Dr. Tami Jacoby, associate professor at the University of Manitoba, has been studying Middle East politics and international relations for nearly 20 years. (photo from Tami Jacoby)
Dr. Tami Jacoby, associate professor at the University of Manitoba, has been studying Middle East politics and international relations for nearly 20 years. She not only shares her expertise with students at the university, but the broader community as well, via books and lectures. She is currently teaching an eight-week class at Winnipeg’s Rady JCC called Terrorism and Political Violence.
After working toward her undergrad degree at the Hebrew University, Jacoby finished her studies at U of M. She then went back to Hebrew U for her master’s degree in political science and international relations. At that time, Jacoby made aliyah and started a family and life in Israel. Later, she moved to Toronto to do a doctorate in political science at York University. She eventually returned to Winnipeg, where she currently resides.
While doing her PhD, Jacoby traveled back and forth regularly between Canada and Israel, and did field work in Israel, conducting interviews and research on women’s protest movements.
Over the years, Jacoby has written several books, including Women in Zones of Conflict: Power and Resistance in Israel (McGill-Queen’s University Press, 2005). Using the framework of “a case study of three women’s political movements in Israel: Women in Green, the Jerusalem Link and the lobby for women’s right to fight in the Israel Defence Forces,” the book, according to the publisher’s description online, “challenges the traditional view, which suggests a natural connection between women and pacifism, based on the feminine qualities of caring, cooperation and empathy.”
“What I did was a number of years of interviews and research on women’s protest movements … and the book that came out was a book on the diversity of feminism in Israel, but as a level of extremism,” Jacoby told the Independent. “I was interested in how women in one national context could have such radically different views on the same things, like feminism, the Arab-Israeli conflict and just run-of-the-mill party politics.”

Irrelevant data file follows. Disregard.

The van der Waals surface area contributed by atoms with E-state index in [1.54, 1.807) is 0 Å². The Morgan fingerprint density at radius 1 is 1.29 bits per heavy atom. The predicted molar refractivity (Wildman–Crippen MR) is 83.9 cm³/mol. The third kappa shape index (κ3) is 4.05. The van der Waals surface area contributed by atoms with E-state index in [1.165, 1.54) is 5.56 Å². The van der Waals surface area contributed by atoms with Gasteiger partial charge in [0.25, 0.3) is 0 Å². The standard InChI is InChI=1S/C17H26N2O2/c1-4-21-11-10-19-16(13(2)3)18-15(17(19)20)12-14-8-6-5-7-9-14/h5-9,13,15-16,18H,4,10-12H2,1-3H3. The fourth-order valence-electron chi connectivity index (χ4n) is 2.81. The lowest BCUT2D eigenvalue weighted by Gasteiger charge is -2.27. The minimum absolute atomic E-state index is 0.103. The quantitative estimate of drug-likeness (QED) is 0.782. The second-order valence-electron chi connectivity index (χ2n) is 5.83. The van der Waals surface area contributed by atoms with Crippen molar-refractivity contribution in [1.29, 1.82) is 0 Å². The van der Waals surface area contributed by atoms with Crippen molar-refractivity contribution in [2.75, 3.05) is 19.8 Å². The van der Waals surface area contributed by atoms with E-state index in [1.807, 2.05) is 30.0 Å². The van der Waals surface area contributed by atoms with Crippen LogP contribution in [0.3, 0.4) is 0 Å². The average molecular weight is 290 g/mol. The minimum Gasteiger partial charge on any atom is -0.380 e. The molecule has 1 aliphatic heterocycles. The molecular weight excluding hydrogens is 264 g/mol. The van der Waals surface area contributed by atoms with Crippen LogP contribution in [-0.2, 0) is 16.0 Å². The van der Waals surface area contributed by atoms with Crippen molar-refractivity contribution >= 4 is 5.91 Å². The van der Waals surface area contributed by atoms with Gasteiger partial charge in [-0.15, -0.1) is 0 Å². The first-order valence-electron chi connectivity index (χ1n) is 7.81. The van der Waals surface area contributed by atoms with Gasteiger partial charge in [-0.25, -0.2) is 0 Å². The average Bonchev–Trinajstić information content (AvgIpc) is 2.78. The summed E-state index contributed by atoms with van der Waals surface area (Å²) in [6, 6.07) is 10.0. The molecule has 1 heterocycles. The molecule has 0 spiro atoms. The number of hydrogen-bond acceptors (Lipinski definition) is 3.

One of the interesting things Jacoby found was that many women on the left were interested in things like dialogue with the Palestinians about a two-state solution, and feminism. In contrast, right-wingers’ idea of dialogue with the Palestinians was through protest, the media and policy.
“They were very driven by their fear of not only losing the state of Israel, but of losing their identity as Jews, as Israelis,” said Jacoby. “And the left-wing portion of the Israeli women’s movement was very interested in dialogue with Palestinian women. They wanted to get together with them and have cultural programs and social events. They wanted to listen to and get to know the stories of Palestinian women, to be able to walk in their shoes and completely understand them.”
The class that Jacoby is teaching at the Rady JCC – which started last week and runs to March 21 – looks at terrorism in Canada and the legal and political/social aspects of it.
“This class I’m teaching at the JCC is, in a sense, piggybacking on other research and teaching that I’m doing right at the moment,” she told the Independent before the course began. “So, I’d assume the people in the class will be interested in the kind of terrorism that Canada and Israel deal with…. But the class takes a step back and looks at the phenomenon of terrorism as a philosophical and structural issue….”
While Jacoby is teaching the class, she is also a student of sorts, as she is interested in hearing what people have to say.